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Study Finds Black Youth Most At Risk For STDs



Fifteen percent of young adults in the U.S. between the ages of 18 and 26 have had a sexually transmitted disease (STD) within the past year, but nearly three-quarters of these young adults with an STD did not believe that they were at risk, according to a new Child Trends brief. 
Sexually Transmitted Diseases among Young Adults: Prevalence, Perceived Risk, and Risk-Taking Behaviors

analyzes recently released data from the National Longitudinal Study of Adolescent Health to provide estimates on the prevalence of and attitudes toward STDs among young adults, as well as on the behaviors that may put them at risk of contracting an STD.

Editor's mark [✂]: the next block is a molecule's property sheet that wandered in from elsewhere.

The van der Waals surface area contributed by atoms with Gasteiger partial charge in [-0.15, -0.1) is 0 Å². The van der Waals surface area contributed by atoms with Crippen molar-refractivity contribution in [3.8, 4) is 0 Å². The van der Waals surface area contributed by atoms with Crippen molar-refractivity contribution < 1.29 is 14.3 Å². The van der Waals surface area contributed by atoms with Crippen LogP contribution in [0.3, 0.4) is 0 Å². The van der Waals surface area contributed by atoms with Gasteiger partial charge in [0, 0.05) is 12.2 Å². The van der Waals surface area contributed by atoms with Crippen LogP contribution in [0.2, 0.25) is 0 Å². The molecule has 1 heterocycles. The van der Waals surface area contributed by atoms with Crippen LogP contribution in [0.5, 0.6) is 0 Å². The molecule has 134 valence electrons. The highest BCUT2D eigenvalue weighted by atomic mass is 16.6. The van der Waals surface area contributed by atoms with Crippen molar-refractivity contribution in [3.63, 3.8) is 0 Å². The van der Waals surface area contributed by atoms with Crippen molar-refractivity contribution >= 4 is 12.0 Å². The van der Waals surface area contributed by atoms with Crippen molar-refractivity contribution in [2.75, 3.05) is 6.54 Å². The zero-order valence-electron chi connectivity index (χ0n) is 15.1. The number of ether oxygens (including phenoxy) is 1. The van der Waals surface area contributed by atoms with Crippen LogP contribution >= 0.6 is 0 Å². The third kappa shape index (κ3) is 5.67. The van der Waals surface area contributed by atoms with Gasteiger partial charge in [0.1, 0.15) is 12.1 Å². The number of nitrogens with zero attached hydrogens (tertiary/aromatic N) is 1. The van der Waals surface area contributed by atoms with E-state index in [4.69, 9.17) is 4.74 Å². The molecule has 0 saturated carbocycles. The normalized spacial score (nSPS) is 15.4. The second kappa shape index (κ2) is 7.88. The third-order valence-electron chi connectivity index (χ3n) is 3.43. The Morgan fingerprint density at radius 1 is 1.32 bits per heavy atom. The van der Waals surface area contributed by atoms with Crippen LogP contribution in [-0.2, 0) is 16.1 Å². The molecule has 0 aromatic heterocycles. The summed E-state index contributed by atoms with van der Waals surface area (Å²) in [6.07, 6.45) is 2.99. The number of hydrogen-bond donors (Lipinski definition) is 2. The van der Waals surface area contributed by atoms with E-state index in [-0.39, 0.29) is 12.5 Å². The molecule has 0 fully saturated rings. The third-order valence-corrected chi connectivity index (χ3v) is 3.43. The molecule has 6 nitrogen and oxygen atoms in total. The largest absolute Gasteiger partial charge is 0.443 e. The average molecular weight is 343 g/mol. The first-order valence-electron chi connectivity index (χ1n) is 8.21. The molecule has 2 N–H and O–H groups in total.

Among the findings:  

 

 

  • STD prevalence differs by gender and race/ethnicity, with higher rates among women and blacks. 
  • Young adults who have an STD often aren't aware of it--most didn't think they had any chance of having an STD, few experienced any symptoms, and only one in four said they would call in to get their test results.
  • Many young adults, including those who didn't test positive for an STD, were engaging in sexual behaviors that could place them at risk of getting an STD.

 

 

 


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